The bottom line is clear: Our vital interests in Afghanistan are limited and military victory is not the key to achieving them. On the contrary, waging a lengthy counterinsurgency war in Afghanistan may well do more to aid Taliban recruiting than to dismantle the group, help spread conflict further into Pakistan, unify radical groups that might otherwise be quarreling amongst themselves, threaten the long-term health of the U.S. economy, and prevent the U.S. government from turning its full attention to other pressing problems. -- Afghanistan Study Group

Sunday, August 4, 2013

News of the Day for Sunday, August 4, 2013

Following the suicide attack on the Indian consulate yesterday in Jalalabad, a bomb attack on a convoy carrying state prosecutor Abdul Qayum injures 16 people, including Qayum, 3 of his bodyguards, and 12 bystanders.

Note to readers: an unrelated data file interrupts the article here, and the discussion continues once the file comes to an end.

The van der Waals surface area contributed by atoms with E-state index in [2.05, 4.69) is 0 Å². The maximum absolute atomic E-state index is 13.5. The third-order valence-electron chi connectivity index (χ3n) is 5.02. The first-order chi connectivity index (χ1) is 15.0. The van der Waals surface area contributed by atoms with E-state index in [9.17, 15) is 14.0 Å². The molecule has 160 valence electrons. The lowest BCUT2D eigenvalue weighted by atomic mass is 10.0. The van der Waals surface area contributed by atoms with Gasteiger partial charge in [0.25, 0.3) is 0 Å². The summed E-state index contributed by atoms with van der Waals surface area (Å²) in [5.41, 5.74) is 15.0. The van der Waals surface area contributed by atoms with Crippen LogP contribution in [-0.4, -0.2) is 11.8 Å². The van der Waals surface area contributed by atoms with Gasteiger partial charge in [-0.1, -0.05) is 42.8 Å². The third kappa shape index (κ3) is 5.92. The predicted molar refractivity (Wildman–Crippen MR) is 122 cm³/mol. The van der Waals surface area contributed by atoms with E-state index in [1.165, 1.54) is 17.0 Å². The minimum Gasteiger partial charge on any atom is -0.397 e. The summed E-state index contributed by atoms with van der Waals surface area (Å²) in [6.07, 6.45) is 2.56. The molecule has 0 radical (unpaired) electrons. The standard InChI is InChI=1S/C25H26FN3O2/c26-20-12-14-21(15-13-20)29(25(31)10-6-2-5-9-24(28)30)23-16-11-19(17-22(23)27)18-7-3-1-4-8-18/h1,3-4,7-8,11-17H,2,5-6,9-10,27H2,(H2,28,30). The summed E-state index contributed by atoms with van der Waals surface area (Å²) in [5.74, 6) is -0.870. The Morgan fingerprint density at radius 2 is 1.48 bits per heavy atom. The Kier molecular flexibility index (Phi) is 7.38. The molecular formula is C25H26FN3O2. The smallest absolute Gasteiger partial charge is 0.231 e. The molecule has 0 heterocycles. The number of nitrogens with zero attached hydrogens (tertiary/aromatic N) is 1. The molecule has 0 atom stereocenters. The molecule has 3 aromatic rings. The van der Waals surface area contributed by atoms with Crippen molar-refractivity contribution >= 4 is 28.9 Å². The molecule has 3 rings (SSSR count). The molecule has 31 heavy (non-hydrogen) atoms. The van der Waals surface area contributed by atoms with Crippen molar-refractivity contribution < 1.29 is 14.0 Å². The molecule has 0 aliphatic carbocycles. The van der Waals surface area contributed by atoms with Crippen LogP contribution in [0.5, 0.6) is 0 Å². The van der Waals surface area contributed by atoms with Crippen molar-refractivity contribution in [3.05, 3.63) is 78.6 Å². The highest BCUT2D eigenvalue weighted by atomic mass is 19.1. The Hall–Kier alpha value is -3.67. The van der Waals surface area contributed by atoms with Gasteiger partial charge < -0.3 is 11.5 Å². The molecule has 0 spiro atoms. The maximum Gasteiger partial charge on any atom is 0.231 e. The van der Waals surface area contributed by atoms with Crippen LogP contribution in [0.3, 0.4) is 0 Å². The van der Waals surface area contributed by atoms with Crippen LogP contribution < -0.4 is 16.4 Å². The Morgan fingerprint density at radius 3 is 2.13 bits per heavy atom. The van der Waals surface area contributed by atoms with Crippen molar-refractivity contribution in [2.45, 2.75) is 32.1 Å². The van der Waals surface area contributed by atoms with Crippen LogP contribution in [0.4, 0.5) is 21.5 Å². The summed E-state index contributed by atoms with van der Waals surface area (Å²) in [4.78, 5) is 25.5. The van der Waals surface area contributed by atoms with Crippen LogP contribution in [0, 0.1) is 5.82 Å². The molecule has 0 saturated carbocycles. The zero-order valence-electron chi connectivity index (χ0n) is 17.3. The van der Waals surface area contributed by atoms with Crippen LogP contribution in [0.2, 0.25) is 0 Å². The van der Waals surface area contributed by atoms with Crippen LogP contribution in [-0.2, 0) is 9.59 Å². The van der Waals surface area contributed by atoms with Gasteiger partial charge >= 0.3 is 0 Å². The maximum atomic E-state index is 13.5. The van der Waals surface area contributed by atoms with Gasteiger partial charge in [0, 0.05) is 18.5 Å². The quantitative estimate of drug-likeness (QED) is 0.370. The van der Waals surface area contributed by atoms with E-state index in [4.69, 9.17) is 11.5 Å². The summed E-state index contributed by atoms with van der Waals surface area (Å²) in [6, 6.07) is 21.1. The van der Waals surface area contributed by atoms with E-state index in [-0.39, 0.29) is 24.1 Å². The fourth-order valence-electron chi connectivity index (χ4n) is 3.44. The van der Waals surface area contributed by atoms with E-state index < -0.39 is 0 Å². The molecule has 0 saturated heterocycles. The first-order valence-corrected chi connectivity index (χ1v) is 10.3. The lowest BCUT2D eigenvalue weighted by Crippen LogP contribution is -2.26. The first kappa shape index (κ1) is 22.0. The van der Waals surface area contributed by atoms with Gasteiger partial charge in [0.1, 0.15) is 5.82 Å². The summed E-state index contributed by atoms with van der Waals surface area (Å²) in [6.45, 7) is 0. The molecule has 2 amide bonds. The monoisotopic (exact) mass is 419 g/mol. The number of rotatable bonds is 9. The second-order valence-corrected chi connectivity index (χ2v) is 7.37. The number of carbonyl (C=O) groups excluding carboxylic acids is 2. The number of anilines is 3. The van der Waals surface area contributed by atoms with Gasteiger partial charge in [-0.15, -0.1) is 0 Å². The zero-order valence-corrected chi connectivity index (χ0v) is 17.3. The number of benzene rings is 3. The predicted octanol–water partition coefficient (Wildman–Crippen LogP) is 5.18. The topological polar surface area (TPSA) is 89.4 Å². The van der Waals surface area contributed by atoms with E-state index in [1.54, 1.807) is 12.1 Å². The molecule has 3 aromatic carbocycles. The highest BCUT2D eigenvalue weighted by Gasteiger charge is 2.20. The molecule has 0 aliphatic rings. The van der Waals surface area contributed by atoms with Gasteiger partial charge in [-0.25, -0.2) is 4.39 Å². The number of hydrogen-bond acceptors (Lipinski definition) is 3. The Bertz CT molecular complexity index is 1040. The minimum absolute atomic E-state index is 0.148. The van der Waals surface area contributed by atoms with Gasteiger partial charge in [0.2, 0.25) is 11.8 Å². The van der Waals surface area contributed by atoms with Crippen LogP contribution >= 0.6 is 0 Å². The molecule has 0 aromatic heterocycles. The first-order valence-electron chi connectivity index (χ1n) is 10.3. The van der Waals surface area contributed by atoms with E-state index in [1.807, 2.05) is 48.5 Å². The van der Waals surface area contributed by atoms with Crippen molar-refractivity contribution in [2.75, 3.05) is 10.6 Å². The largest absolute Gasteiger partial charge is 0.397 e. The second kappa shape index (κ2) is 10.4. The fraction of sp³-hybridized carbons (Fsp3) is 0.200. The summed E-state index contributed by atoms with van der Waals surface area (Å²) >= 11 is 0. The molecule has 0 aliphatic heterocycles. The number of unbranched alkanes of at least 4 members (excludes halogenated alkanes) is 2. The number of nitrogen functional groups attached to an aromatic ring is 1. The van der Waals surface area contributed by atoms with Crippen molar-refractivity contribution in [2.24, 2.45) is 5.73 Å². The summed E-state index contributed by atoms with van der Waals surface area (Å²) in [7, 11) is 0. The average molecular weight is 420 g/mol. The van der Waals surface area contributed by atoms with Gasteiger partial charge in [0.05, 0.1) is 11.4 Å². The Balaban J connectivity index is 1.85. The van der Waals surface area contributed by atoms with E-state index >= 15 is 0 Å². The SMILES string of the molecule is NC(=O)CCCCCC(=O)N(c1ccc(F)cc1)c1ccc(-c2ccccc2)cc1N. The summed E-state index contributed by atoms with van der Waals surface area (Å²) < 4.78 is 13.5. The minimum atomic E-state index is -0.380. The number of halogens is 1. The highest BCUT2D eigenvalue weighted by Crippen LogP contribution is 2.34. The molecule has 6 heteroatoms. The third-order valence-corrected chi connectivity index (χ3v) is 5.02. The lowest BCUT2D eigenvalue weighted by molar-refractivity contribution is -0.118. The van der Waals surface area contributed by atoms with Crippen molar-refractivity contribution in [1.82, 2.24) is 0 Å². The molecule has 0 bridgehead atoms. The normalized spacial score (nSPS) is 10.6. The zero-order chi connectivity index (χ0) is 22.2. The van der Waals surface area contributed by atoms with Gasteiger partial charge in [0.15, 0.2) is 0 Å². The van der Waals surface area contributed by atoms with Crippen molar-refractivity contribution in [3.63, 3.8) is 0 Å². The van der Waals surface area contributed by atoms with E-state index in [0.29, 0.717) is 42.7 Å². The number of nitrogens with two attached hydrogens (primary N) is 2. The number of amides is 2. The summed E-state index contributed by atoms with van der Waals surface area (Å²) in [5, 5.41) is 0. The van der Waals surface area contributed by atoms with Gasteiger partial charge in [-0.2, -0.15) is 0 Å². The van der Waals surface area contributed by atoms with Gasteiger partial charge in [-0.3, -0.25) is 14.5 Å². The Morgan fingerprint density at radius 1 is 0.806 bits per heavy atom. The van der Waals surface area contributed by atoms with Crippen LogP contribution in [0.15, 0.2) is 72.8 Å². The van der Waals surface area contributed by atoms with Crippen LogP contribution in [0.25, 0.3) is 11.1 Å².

The National Directorate of Security says it arrested 7 members of the Haqanni network in Kabul, who were planning suicide attacks on government offices and a hotel. (As you may recall always seemed to be the case when we were aggregating such arrests in Iraq, the prisoners confessed immediately and revealed all their plans. I've always found that curious . . .  C)

A would-be suicide bomber in an Afghan police uniform is shot by police in Tarinkowt, Uruzgan before he can carry out his plan, which was apparently to attack police collecting their pay.

President Karzai is in Iran for the inauguration of new president Hassan Rouhani.

Heavy floods have killed dozens of people in eastern parts of Afghanistan. Hundreds of houses, bazaars and businesses are flooded out. Rains are forecast to continue.

There were once 20,000 U.S. Marines in Helmand. Now there ar 8,000. NPR reports on the departure of Regimental Combat Team 7.


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